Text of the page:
Test Drive: The Mackie Micro Series 1202 12-Channel Mic/Line Mixer

 

Above the PAN control on each channel are the two EQ controls. These bass and treble controls are the shelving type of EQ in that they boost or cut all frequencies beyond a set frequency. The LO EQ is set for 80Hz and will boost or cut up to 15dB all frequencies at 80Hz and below. The HI EQ is set at 12kHz and has a boost/cut range of 15dB for all frequencies at and above 12kHz. While this EQ is not very elaborate, it is enough to brighten a voice track or a muddy music bed. Any serious EQ-ing should be done with outboard gear.

Finally, above the EQ section on each channel strip are the AUX 1 and AUX 2 sends. These sends control the level of signal to the two auxiliary outputs on the patchbay. As with any auxiliary sends on a console, these may be used to provide separate mixes as well as sends to an effects box. The sends are post-fader and post-EQ. On channels five through twelve, the sends mix the mono sum of their respective stereo inputs.

At the end of our tour, we get to the output section of the 1202. Here we find the TAPE IN/AUX 2 switch mentioned earlier. To the right of this button are the two stereo auxiliary return controls for AUX 1 and AUX 2. These knobs control the amount of signal from an external effects box, for example, that will be applied to the stereo master mix. Once again, the TAPE IN/AUX 2 button can be pressed to use AUX 2 as a stereo tape playback monitor.

Below the auxiliary controls are two, 12-LED meters which can be switched with the INPUT CH. METERING button to display three different levels. When the button is in the "out" position, the meters display the stereo output of the mixer. When the INPUT CH. METERING button is in the "in" position, the two rows of LED's become independent of each other. The right row then displays the overall level of all twelve channels, and you can monitor a single channel by turning all the others down. The left row of LED's shows the collective level of the mike pre-amps on channels one through four. This function enables optimum setting of each input when each channel is adjusted one at a time with the others off.

Below the LED's are the MASTER gain and PHONES gain controls. The MASTER GAIN feeds the main and tape outputs on the patchbay. The PHONES gain obviously controls headphone level. The manual emphasizes that the headphone amp circuitry is a "high-current version" of their main output amp and can be used as an additional, high-quality output for recording and monitoring. In addition, the headphone amp is completely independent of the main amp, so a mix can be previewed in the headphones while the master gain is off.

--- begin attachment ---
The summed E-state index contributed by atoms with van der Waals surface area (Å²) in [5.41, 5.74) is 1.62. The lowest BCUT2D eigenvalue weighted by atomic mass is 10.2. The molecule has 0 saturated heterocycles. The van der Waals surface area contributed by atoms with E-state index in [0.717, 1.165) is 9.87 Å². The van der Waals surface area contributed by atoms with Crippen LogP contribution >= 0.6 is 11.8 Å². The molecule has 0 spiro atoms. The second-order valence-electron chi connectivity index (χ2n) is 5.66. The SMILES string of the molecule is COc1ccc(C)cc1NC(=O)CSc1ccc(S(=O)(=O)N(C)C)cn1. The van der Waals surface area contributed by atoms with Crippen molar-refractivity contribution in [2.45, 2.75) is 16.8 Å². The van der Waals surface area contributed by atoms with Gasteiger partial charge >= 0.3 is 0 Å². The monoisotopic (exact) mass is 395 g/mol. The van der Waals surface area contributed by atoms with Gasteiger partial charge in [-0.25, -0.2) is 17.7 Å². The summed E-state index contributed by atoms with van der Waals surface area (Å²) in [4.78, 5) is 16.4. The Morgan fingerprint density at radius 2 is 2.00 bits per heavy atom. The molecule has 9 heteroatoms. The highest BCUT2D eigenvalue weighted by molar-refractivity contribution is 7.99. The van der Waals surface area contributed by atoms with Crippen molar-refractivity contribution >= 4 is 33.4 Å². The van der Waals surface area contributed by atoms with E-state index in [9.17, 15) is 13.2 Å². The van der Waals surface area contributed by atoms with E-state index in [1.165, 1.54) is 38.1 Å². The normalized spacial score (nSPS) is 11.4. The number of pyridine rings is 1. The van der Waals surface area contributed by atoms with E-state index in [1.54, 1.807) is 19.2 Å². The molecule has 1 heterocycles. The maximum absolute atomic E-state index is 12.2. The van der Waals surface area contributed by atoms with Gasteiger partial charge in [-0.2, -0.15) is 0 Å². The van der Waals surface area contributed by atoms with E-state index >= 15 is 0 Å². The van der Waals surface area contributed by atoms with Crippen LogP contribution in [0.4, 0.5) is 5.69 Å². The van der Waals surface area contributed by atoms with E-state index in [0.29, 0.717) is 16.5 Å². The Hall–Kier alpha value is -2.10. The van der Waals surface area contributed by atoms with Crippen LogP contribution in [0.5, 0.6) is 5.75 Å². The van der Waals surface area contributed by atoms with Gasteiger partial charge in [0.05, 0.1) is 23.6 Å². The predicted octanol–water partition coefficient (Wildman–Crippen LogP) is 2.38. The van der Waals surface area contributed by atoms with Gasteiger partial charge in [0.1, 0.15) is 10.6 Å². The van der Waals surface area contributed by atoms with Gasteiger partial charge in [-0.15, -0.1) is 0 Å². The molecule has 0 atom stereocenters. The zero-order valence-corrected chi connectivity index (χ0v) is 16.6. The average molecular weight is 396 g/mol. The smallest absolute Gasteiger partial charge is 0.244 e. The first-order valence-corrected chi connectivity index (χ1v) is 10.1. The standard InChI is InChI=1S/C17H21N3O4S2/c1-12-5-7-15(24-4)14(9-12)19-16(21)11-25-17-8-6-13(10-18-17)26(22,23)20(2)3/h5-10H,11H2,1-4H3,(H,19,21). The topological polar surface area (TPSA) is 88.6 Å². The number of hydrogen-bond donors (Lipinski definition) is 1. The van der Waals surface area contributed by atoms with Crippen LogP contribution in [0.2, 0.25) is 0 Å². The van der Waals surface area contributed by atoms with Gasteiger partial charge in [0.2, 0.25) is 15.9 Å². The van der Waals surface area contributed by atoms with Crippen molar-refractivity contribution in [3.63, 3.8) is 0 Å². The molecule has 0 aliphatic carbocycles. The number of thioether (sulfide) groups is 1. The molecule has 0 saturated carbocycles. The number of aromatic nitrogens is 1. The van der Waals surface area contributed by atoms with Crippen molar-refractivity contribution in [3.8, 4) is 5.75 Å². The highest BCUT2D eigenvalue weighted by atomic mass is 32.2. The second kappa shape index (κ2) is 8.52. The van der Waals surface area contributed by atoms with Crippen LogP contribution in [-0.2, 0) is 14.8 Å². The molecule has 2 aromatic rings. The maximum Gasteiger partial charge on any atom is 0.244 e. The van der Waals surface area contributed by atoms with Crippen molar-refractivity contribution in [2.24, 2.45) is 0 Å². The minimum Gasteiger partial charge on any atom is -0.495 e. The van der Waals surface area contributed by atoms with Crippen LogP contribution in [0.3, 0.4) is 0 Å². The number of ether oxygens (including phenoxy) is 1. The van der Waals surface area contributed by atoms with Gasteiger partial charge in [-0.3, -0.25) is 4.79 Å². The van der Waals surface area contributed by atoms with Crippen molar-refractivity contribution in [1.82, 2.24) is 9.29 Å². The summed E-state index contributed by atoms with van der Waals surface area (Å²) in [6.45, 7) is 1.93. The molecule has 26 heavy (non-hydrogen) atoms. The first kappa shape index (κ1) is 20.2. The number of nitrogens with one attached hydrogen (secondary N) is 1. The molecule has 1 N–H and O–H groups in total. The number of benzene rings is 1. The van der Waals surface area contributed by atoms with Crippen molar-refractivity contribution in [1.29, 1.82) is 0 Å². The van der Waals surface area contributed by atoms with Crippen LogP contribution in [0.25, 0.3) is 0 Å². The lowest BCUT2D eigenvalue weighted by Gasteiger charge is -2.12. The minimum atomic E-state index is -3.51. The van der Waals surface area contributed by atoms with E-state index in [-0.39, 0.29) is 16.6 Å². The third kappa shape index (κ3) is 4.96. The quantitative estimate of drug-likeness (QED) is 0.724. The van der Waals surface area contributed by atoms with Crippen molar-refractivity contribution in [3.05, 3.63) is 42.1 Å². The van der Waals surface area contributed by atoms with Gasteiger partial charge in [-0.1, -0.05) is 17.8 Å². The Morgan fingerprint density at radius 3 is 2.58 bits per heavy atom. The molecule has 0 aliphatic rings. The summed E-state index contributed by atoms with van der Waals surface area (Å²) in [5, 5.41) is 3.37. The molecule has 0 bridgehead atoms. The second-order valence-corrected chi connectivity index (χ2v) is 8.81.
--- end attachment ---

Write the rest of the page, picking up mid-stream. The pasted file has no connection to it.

All of this and you pay only $399! Getting this many features at this price tends to make one think that the 1202 is a noisy mixer encased in plastic and built with the most inexpensive components on the market. NOT! Sturdy, steel construction encases sealed, rotary controls which will stay clean of dust for a long time, and the manufacturers are confident enough in the 1202 to offer a three-year limited warranty on parts and labor!

As far as the quality of the components and circuitry goes, here are some of the impressive specs reported by Mackie: Signal to Noise ratio at 90dB. The mike pre-amp E.I.N. (equivalent input noise) is at -129dBm @ 150 ohms, 20Hz - 20kHz. Maximum gain (mike in to main out) is 84dB (to unbalanced out) and 78dB (to unbalanced out). Frequency response is 20Hz to 40kHz. Distortion is less than .025%. Adjacent channel cross talk (at insert outputs) is -85dB @ 1kHz. Maximum output level is +28dBu balanced and +22dBu unbalanced. The rack-mountable unit is roughly 11.5" X 10.5" X 2.5" and weighs seven pounds which includes the weight of the internal power supply.

The Mackie 1202 mixer is ideal for small purpose applications. Those of you who use musical instruments in a studio with limited console inputs will find the 1202 perfect as a submixer for guitars, keyboards, and samplers. The unit can even be used as a mixer for an 8-track recorder (or 12-track if you want to commit to four stereo pairs). The compact design of the 1202 makes it easily transportable for remote broadcasts. And if you're thinking about putting together a small production studio at home, the 1202 is an inexpensive mixer you can use to get started, and one you'll be able to use even after you upgrade to a larger console.

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